Is your pension in a ‘lifestyling’ arrangement?

I just came across an early version of a factsheet that I wrote for clients post the ’08 crash, warning clients against going into gilts at low yields. By way of a bit of perspective, look at these gilt prices from 2012 and last night.

Treasury 4.75% 2038 was then 131.3, is now 102.9.

Treasury 4.25% 2040 was then 121.36, is now 96.7.

Treasury 4% 2060 was then 118.6, and is now 93.6.

The prices quoted are per £100 of nominal stock, i.e., in October 2012 it cost you £131.30 to buy £100 of Treasury 4.75% 2038 which is only worth £102.90 today.

I’ve been sending my factsheet to clients pretty much constantly ever since, updating it from time to time, to warn them off ‘lifestyling’ strategies that would funnel them into gilts as they approached retirement. Last year of course the gilt market turned, we had the Truss/Kwarteng budget, and anyone in all but the shortest gilts got hammered. We had a client in here a few weeks back who’d been put 100% into gilts a few years ago and who was looking at a massive loss in the last year, which he’d never recover by sitting where he was. He’s now in equities and understands why.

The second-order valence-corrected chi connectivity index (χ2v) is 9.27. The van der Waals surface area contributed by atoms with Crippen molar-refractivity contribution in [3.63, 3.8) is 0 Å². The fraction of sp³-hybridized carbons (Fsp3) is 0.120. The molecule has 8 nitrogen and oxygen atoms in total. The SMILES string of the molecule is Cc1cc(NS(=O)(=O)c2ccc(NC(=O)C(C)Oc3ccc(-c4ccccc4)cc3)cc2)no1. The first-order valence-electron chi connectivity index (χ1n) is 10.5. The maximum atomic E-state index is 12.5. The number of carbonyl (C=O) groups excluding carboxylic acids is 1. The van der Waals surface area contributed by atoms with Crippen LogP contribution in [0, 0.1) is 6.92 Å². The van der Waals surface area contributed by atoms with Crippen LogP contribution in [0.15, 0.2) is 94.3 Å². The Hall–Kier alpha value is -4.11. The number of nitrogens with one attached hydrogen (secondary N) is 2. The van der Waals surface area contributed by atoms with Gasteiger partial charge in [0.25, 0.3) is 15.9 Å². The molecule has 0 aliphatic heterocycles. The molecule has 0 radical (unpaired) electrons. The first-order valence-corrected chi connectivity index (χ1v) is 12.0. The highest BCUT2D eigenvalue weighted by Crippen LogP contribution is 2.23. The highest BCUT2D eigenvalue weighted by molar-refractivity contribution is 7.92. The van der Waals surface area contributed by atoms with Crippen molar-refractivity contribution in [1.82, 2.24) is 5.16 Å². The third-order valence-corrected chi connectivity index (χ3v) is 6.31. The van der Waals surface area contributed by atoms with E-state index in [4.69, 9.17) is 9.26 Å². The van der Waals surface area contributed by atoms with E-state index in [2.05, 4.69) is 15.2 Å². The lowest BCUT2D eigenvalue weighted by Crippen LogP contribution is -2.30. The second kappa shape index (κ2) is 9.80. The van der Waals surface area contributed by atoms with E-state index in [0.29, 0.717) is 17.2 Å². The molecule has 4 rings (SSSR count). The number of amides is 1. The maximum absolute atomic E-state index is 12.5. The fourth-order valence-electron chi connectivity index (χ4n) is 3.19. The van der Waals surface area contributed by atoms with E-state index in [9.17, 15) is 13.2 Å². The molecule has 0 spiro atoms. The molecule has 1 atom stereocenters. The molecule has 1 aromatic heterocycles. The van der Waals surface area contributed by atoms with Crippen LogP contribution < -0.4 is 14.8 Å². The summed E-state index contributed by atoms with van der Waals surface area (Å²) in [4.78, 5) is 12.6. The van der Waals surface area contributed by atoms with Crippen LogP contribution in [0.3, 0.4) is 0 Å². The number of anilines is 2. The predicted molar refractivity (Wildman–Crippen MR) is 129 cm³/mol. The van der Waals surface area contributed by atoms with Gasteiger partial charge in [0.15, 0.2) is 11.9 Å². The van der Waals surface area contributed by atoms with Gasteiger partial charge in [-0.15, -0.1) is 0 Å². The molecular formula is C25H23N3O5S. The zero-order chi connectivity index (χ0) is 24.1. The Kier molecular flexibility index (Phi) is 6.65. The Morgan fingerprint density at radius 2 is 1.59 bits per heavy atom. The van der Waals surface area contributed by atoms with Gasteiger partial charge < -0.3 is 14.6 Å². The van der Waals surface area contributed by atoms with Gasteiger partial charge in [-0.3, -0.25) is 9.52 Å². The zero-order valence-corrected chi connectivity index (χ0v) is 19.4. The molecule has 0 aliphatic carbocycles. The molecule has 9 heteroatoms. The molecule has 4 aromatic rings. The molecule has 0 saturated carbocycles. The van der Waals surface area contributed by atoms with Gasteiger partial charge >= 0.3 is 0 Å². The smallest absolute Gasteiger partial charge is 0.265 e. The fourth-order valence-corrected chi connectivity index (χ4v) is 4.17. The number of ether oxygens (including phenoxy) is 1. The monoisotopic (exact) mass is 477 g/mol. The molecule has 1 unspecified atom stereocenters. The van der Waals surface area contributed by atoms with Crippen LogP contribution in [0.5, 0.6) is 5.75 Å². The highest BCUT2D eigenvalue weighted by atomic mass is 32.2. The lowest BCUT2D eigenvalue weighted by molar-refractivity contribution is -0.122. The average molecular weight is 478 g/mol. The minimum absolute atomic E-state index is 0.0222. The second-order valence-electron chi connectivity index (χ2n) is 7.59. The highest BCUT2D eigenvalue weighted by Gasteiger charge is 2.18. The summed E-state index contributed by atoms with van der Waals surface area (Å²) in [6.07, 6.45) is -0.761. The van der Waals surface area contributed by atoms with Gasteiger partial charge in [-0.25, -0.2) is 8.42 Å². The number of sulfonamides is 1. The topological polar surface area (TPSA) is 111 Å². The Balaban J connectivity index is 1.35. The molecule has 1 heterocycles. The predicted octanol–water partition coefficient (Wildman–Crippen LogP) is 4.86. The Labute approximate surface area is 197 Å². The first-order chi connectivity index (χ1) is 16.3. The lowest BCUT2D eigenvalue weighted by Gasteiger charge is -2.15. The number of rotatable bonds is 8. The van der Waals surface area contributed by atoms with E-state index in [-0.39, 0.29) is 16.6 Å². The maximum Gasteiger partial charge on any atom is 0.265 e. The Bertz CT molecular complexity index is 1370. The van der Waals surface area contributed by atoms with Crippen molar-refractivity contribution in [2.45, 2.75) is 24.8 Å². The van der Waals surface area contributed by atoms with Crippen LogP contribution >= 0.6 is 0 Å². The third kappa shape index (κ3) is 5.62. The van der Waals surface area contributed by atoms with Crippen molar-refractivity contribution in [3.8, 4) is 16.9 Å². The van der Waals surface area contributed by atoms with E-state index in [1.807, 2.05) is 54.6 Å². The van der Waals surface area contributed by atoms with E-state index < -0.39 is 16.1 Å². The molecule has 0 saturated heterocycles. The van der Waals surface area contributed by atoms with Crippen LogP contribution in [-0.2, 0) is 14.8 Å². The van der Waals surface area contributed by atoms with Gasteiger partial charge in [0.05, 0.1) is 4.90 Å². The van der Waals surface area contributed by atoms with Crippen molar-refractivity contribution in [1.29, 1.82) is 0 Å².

Without getting too technical, in general terms, if you’re going to buy gilts you want to be buying when interest rates are high and expected to fall, not when they’re on the floor and all they can do is rise, which was pretty much the case from 2010 until last 2022. But still, insurance company lifestyling arrangements pushed clients into gilts regardless.

If you elected to allow an insurance company to decide where your pension was invested, and you signed up for a lifestyling arrangement, you maybe need to get independent financial advice.